The Power of Language. Converting Failure into Success

Language, in its most basic sense, is our primary method of communication. Yet, its power stretches far beyond just communicating basic needs or ideas. It can influence our perception of reality, shape our relationships, and determine the success or failure of our personal and professional endeavors.

Choosing Your Words – Why It Matters More Than Ever

In the digital age, where most of our interactions are increasingly happening behind screens, the words we choose to use matter more than ever. When face-to-face nonverbal cues are absent, each word carries a heavier weight, potentially making or breaking relationships, deals, or even an entire business.

To further complicate matters, political correctness has heightened society’s sensitivity to language. It’s important to note that this isn’t necessarily a bad thing – it’s an evolution of language that reflects a more inclusive and respectful society. And with that, comes a responsibility to evolve our language alongside it.

Remember, it’s not just about avoiding offense. It’s about showing respect and acknowledging the individuality of others. That’s why terms that were acceptable in the past, like “oriental” or “negro,” have evolved to “Asian American” and “African American,” respectively. The words we use can either isolate or include, demean or empower. The choice is ours to make.

The Power of Pronouns

Now, let’s take a moment to explore how words can shape the dynamics of an organization.

When managing a company, the use of pronouns can signal the difference between a disconnected leader and an inclusive one. When a leader consistently uses “I” and “my,” they risk creating an environment of exclusion and hierarchy. On the other hand, leaders who favor “we,” “our,” and “team” foster a sense of unity, belonging, and shared commitment.

This might sound like a trivial detail, but consider the profound impact it can have on a team’s spirit and productivity. After all, the word “team” stands for “Together Everyone Achieves More.” This simple acronym highlights the essence of teamwork: a collective effort towards a common goal.

The Impact of Attitude

To illustrate this further, let’s consider the contrasting attitudes of two renowned baseball players: Derek Jeter and Alex Rodriguez. Jeter, a shortstop, is remembered for his dedication to the team, often sacrificing his own safety to make a play. Rodriguez, on the other hand, is often portrayed as being more focused on his personal statistics than the team’s success.

The difference in their attitudes reflects in their language and actions. While one was clearly a “we” person, prioritizing team success above all else, the other leaned towards “I,” focusing more on personal achievements.

This is not to vilify Rodriguez or canonize Jeter, but rather to highlight the different outcomes that can stem from our attitudes and the language that reflects them. It serves as a reminder that to be truly successful, we must be willing to put the team ahead of ourselves.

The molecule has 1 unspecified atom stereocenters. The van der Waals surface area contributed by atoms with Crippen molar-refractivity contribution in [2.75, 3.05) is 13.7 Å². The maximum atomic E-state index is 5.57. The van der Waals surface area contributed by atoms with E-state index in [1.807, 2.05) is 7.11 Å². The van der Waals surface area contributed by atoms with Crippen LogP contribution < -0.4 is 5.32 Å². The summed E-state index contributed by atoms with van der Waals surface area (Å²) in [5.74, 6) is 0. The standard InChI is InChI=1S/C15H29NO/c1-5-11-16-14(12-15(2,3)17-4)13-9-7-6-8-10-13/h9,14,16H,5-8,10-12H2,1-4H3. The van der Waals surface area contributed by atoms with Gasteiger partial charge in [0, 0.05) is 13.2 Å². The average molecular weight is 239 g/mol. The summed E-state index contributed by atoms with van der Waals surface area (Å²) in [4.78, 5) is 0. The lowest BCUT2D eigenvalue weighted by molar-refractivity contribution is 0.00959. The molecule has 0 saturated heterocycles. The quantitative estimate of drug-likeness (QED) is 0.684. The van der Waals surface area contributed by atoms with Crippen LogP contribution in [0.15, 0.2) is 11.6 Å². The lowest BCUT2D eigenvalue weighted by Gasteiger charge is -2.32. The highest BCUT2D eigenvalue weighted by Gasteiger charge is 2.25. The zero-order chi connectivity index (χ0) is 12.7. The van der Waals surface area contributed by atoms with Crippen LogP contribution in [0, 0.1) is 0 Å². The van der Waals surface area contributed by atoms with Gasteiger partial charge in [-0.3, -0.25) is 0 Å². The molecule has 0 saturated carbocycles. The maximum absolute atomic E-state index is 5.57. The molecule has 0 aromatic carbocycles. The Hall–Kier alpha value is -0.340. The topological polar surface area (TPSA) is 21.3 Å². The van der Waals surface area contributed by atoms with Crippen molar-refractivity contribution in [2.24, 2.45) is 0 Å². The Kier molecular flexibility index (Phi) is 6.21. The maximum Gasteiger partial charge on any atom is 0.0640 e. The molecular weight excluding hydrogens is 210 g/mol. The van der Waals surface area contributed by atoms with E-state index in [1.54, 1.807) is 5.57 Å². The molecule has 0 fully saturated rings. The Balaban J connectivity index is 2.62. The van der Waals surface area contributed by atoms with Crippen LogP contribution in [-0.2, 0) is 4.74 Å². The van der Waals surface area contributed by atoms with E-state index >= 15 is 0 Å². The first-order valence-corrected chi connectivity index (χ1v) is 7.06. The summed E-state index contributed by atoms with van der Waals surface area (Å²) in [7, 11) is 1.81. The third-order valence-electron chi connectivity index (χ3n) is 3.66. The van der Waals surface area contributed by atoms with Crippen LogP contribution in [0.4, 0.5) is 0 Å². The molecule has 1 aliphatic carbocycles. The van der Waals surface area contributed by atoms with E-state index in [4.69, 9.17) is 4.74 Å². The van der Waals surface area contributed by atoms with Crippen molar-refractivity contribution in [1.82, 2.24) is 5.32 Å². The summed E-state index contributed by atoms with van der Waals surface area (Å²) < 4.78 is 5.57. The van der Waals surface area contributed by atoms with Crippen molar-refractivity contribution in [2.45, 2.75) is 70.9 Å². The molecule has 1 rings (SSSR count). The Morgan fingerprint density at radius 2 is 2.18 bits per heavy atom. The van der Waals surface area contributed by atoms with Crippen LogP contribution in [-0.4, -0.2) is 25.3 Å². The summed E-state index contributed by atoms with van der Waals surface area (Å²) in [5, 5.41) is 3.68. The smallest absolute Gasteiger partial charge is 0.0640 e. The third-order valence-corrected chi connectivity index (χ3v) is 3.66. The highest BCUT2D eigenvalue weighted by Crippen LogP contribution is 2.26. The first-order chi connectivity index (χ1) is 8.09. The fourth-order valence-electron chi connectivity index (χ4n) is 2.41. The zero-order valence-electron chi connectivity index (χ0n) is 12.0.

Intentions Matter

While it’s essential to choose our words wisely, we are all human and bound to make mistakes. We come from diverse backgrounds, with varying levels of understanding and sensitivity to the nuances of language. What’s important is the intention behind our words.

Are we using language to uplift, encourage, and include? Or are we using it to belittle, exclude, and assert dominance? People can sense the intention behind our words, and it is this intention that ultimately shapes their perception of us.

At the end of the day, language is a powerful tool. It can foster unity or sow division, ignite passion or incite anger, lead to success or trigger failure. So, whether you’re typing an email to a colleague, giving a speech to your team, or just chatting with a friend, remember the power of your words. Choose them wisely, with the understanding that they can profoundly affect the world around you.

After all, if we choose the right words, we can turn failure into success, one conversation at a time.

Further reading

Stevens, K. N., & Blumstein, S. E. (1975). “The search for invariant acoustic correlates of phonetic features.” In Fant, Gunnar (Ed.), Vocal Physiology: Voice Production, Mechanisms, and Functions (pp. 1-18). University of Michigan Press.Link

Pennebaker, J. W., & Chung, C. K. (2007). “Expressive writing, emotional upheavals, and health.” In Friedman, Howard S. (Ed.), The Oxford Handbook of Health Psychology (pp. 417-437). Oxford University Press. Link

Grant, A. M., & Parker, S. K. (2009). “Redesigning work design theories: The rise of relational and proactive perspectives.” Academy of Management Annals, 3(1), 317-375. doi:10.1080/19416520903047327

Salas, E., & Cannon-Bowers, J. A. (2001). “The science of training: A decade of progress.” Annual Review of Psychology, 52(1), 471-499. Link